Ok, not really wild. But fun folks! Ron M. and I drove up to Afton right after I got out of dialysis today in order to meet and greet a group composed of 20 members of the Central OK Jaguar Club and the Tulsa Jaguar Club. They were on a cruise, heading for Buffalo Run Casino tonight. Marly, Robin, and Phil were also there to host our visitors, who arrived about 45 minutes late after a visit to the Summerside Winery in Vinita for lunch and wine tasting. There were plenty of very nice people and lots of very nice cars! There was even a couple I know from the Mercedes Club, who tagged along with the Jaguar owners for this outing.

Before we arrived in Afton, Robin had already visited with 7 folks, who came from Afton and Grove OK, and DeKalb, Iowa. We also had a few visitors while the Jaguar folks were there, so our total for the day was about 30, which isn't bad for a day of strong winds, constant rain, and boy oh boy, is it ever cold! We dodged the bullet during last night's tornadoes, but now it's incredibly cold and due to drop even further tonight. I'll be heading for Afton again tomorrow as usual, however.

Here are a few photos from today:

Thursday, April 14, 2011


I left Afton Station early this afternoon due to predictions of strong storms, hail, big winds, and potential tornadoes. I didn't want to wrestle with the steering wheel one more time during these nasty winds we've been having, nor did I want to get my new car pelted with hail. I guess I'm a big wimp where this Okie weather is concerned, but I'm getting better at reining in my fear and loathing.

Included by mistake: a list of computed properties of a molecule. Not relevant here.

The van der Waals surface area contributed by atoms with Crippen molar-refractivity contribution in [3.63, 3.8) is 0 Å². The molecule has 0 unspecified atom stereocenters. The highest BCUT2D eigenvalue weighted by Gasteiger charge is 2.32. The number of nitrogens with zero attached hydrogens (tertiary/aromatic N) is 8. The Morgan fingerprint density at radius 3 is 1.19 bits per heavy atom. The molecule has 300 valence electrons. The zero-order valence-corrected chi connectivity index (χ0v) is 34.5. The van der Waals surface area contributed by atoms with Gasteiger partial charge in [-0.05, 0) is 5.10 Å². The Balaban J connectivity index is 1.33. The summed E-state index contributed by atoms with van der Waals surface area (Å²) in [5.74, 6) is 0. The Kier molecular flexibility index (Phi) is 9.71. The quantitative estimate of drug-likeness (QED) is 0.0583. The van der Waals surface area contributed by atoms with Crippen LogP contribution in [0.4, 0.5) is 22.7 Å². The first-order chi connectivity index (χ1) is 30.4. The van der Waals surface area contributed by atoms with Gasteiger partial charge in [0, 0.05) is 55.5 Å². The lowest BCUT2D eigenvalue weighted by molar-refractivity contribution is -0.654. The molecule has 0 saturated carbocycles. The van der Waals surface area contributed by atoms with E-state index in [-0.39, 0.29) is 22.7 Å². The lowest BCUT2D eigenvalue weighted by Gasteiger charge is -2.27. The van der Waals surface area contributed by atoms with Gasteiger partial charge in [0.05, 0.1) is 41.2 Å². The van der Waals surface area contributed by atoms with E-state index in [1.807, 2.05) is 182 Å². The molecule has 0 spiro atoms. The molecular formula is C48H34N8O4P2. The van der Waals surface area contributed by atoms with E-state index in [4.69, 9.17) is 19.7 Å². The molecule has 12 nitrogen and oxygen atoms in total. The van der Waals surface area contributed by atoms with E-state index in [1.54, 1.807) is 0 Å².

So, I'm home from a shortened day at the Station, in which I had ZERO visitors, unless you count David, Marly, Phil, and one of the folks from the Mental Health Center. While I was there, I took a few notes about this and that:

Observation: The aroma of fresh baked bread was rising from the newly planted wheat fields as I drove down Route 66 at sunrise this morning. Is this normal? This is one of those things a transplanted city girl knows very little about.

Observation: When men visit Afton Station, if they have any questions or comments about the old cars, they will inevitably direct them to any man who happens to be in the room, before they will direct it to me. When they hear that I own the place, their eyes glaze over. Even if one of my volunteers tells them to ask me their questions because I know more than they do, the male visitors just can't seem to allow themselves to do it. They can't look me in the eyes. Apparently, cars = men only. I find it quite humorous.

Observation: The Afton city boys are digging to install a French drain from the place from which our leak is originating, or so they think. There's been quite a bit of head scratching. I'm a little skeptical about their knowledge of French drains. They've decided that "Lake Afton" is being created by groundwater, not a broken pipe. This could be amusing.

And now, I think I need to stop writing and close up the computer. The wind is getting stronger and the predictions on TV are becoming a bit more dire.

Tuesday, April 12, 2011

Lemons into Lemonade

The Lemons: No visitors came to Afton Station for the first two hours this morning.

The Lemonade: I had time to settle in with a new book. A rather renowned writer has asked to interview me in May for a book he's writing about Route 66. In preparation for meeting this man (who will remain nameless for now), I bought one of his earlier books, an authorized biography of a very well-known political activist having nothing to do with Route 66. I was kind of expecting it to be academic and boring, but it's incredible! I couldn't put it down! What a great way to start the day. More on all of this after I meet the gentleman in question.